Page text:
Supreme Court orders immediate release of journalist arrested for social media post on Adityanath

Published: June 12, 2019 2:44:46 AM

Appearing for UP, Additional Solicitor General Vikramjit Banerjee said the petitioner should have first approached the High Court for relief instead of coming straight to the Supreme Court with a petition under Article 32.

A vacation bench of Justices Indira Banerjee and Ajay Rastogi called Kanojia’s arrest as “excessive”A vacation bench of Justices Indira Banerjee and Ajay Rastogi called Kanojia’s arrest as “excessive”

By ANANTHAKRISHNAN G

Underlining that “fundamental rights guaranteed under the Constitution of India and in particular Articles 19 and 21… are non-negotiable”, the Supreme Court on Tuesday ordered the immediate release on bail of freelance journalist Prashant Kanojia, arrested by UP Police for alleged objectionable comments on Twitter against chief minister Yogi Adityanath along with a video in which a woman is heard making claims.

A vacation bench of Justices Indira Banerjee and Ajay Rastogi called Kanojia’s arrest as “excessive” but made clear that its order for his release on bail should not be read as approval of his social media posts.

Ruling on Kanojia’s wife Jagisha Arora’s petition for writ of habeas corpus, the bench said: “We direct that the petitioner’s husband be immediately released on bail on conditions to the satisfaction of the jurisdictional Chief Judicial Magistrate. It is made clear that this order is not to be construed as an approval of the posts/tweets in the social media. This order is passed in view of the excessiveness of the action taken.” It said the State of Uttar Pradesh was free to proceed against Kanojia “in accordance with law”.

“We need not comment on the nature of the posts/tweets for which the action has been taken. The question is whether the petitioner’s husband, Prashant Kanojia, ought to have been deprived of his liberty for the offence alleged. The answer to that question is prima facie in the negative,” the bench said.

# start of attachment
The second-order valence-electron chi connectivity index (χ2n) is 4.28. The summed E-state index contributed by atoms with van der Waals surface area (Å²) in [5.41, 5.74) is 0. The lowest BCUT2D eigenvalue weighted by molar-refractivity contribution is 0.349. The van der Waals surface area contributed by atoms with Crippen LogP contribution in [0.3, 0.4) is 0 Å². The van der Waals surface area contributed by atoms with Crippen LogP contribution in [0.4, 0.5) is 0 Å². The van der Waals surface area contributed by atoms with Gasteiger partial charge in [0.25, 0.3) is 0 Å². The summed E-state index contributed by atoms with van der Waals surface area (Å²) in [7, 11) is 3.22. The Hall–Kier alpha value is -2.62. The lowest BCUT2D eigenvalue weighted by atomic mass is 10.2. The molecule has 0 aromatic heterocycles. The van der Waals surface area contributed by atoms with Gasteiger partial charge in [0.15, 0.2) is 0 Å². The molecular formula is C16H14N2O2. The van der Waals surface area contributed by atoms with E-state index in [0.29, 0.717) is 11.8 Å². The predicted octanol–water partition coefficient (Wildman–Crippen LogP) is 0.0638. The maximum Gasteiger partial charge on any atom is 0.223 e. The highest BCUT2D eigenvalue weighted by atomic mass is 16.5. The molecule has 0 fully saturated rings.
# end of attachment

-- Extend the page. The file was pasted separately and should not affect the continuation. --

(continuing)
Appearing for UP, Additional Solicitor General Vikramjit Banerjee said the petitioner should have first approached the High Court for relief instead of coming straight to the Supreme Court with a petition under Article 32.

But the bench did not agree: “As a matter of self-imposed discipline and considering the pressure of mounting cases on this Court, it has become the practice of this Court to ordinarily direct that the High Court first be approached even in cases of violation of fundamental rights. However, Article 32, which is itself a fundamental right, cannot be rendered nugatory in a glaring case of deprivation of liberty as in the instant case, where the jurisdictional Magistrate has passed an order of remand till 22.06.2019 which means that the petitioner’s husband, Prashant Kanojia, would be in custody for about 13/14 days for putting up posts/tweets on social media. We are not inclined to sit back on technical grounds. In exercise of power under Article 142 of the Constitution of India, this Court can mould the reliefs to do complete justice.”

During the hearing, Justice Banerjee told the ASG “we do not appreciate the tweets, but the question is can you put him behind bars”. The judges said their concern was about deprivation of liberty: “Sometimes we suffer the brunt of social media sometimes it is just and sometimes unjust. Question is only deprivation of liberty.”

Asking the UP police to show magnanimity, the bench noted that not everything put on social media is correct and the state could proceed with the trial even after bail. The ASG said the order should not be not seen as a endorsement of Kanojia’s tweets.

Justice Banerjee said it will be treated as an endorsement of his right to personal liberty. She also remarked that “people are educated” and it will be wrong to think that they will lap up whatever is uploaded on the social media.

When the ASG questioned the petitioner not moving the High Court, Justice Banerjee said “the right to liberty of a citizen has been infringed….These sort of tweets should not be made, but arrest?… Court does not ordinarily entertain Article 32 petition… But when something is so glaring, can court fold its hands and say go to High Court”.

Justice Rastogi sought to know why Section 505 (statements conducting to public mischief) of IPC had been added to the FIR. The ASG said it was not just about one tweet but a series of them, adding that the tweets were not only about political figures but also referred to gods and goddesses and were “very inflammatory”.

The judges also took exception to the remand order. Justice Rastogi said: “He’s remanded for 11 days… Have you ever come across a 11-day remand?”. Justice Banerjee added, “Is this some murder charge?”

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